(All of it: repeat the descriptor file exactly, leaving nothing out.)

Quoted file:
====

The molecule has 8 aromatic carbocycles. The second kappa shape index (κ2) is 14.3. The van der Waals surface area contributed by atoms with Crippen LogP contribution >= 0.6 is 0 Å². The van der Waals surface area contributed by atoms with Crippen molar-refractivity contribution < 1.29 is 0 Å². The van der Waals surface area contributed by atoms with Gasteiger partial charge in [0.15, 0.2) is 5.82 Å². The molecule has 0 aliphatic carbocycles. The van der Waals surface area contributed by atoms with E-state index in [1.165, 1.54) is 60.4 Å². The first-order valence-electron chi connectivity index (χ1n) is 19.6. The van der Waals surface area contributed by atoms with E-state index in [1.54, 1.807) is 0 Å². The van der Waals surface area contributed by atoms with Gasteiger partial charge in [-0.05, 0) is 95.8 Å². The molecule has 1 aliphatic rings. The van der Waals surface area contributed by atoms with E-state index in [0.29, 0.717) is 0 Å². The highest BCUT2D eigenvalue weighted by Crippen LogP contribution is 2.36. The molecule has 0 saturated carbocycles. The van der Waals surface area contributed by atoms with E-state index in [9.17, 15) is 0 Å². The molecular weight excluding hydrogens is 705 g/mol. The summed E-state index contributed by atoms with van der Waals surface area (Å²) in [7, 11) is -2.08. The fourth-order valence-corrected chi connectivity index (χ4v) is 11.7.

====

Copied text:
The molecule has 8 aromatic carbocycles. The second kappa shape index (κ2) is 14.3. The van der Waals surface area contributed by atoms with Crippen LogP contribution >= 0.6 is 0 Å². The van der Waals surface area contributed by atoms with Crippen molar-refractivity contribution < 1.29 is 0 Å². The van der Waals surface area contributed by atoms with Gasteiger partial charge in [0.15, 0.2) is 5.82 Å². The molecule has 0 aliphatic carbocycles. The van der Waals surface area contributed by atoms with E-state index in [1.165, 1.54) is 60.4 Å². The first-order valence-electron chi connectivity index (χ1n) is 19.6. The van der Waals surface area contributed by atoms with E-state index in [1.54, 1.807) is 0 Å². The van der Waals surface area contributed by atoms with Gasteiger partial charge in [-0.05, 0) is 95.8 Å². The molecule has 1 aliphatic rings. The van der Waals surface area contributed by atoms with E-state index in [0.29, 0.717) is 0 Å². The highest BCUT2D eigenvalue weighted by Crippen LogP contribution is 2.36. The molecule has 0 saturated carbocycles. The van der Waals surface area contributed by atoms with E-state index in [9.17, 15) is 0 Å². The molecular weight excluding hydrogens is 705 g/mol. The summed E-state index contributed by atoms with van der Waals surface area (Å²) in [7, 11) is -2.08. The fourth-order valence-corrected chi connectivity index (χ4v) is 11.7.